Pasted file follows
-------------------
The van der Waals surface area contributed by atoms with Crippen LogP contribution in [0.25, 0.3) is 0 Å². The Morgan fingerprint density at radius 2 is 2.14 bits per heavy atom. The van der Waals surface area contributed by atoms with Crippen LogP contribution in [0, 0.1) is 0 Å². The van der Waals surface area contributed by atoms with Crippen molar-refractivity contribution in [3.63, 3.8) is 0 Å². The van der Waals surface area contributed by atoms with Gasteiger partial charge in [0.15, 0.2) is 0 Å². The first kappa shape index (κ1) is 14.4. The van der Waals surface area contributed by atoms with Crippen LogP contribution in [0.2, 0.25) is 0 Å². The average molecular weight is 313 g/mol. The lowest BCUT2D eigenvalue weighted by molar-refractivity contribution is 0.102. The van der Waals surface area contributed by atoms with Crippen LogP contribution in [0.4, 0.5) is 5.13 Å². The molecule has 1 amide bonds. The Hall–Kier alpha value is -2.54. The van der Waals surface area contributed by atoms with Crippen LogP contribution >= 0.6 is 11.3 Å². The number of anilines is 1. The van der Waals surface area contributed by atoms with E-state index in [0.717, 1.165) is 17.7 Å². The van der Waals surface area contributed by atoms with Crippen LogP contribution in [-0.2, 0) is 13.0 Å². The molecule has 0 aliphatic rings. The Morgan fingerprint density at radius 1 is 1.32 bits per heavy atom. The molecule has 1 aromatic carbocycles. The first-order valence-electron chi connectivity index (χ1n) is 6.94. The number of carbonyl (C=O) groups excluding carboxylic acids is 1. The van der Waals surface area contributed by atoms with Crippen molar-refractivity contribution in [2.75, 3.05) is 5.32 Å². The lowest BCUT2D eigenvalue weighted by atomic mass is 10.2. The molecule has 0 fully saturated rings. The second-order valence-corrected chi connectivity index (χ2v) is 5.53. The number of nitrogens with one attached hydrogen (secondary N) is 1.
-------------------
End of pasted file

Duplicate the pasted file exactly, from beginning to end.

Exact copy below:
The van der Waals surface area contributed by atoms with Crippen LogP contribution in [0.25, 0.3) is 0 Å². The Morgan fingerprint density at radius 2 is 2.14 bits per heavy atom. The van der Waals surface area contributed by atoms with Crippen LogP contribution in [0, 0.1) is 0 Å². The van der Waals surface area contributed by atoms with Crippen molar-refractivity contribution in [3.63, 3.8) is 0 Å². The van der Waals surface area contributed by atoms with Gasteiger partial charge in [0.15, 0.2) is 0 Å². The first kappa shape index (κ1) is 14.4. The van der Waals surface area contributed by atoms with Crippen LogP contribution in [0.2, 0.25) is 0 Å². The average molecular weight is 313 g/mol. The lowest BCUT2D eigenvalue weighted by molar-refractivity contribution is 0.102. The van der Waals surface area contributed by atoms with Crippen LogP contribution in [0.4, 0.5) is 5.13 Å². The molecule has 1 amide bonds. The Hall–Kier alpha value is -2.54. The van der Waals surface area contributed by atoms with Crippen LogP contribution >= 0.6 is 11.3 Å². The number of anilines is 1. The van der Waals surface area contributed by atoms with E-state index in [0.717, 1.165) is 17.7 Å². The van der Waals surface area contributed by atoms with Crippen LogP contribution in [-0.2, 0) is 13.0 Å². The molecule has 0 aliphatic rings. The Morgan fingerprint density at radius 1 is 1.32 bits per heavy atom. The molecule has 1 aromatic carbocycles. The first-order valence-electron chi connectivity index (χ1n) is 6.94. The number of carbonyl (C=O) groups excluding carboxylic acids is 1. The van der Waals surface area contributed by atoms with Crippen molar-refractivity contribution in [2.75, 3.05) is 5.32 Å². The lowest BCUT2D eigenvalue weighted by atomic mass is 10.2. The molecule has 0 fully saturated rings. The second-order valence-corrected chi connectivity index (χ2v) is 5.53. The number of nitrogens with one attached hydrogen (secondary N) is 1.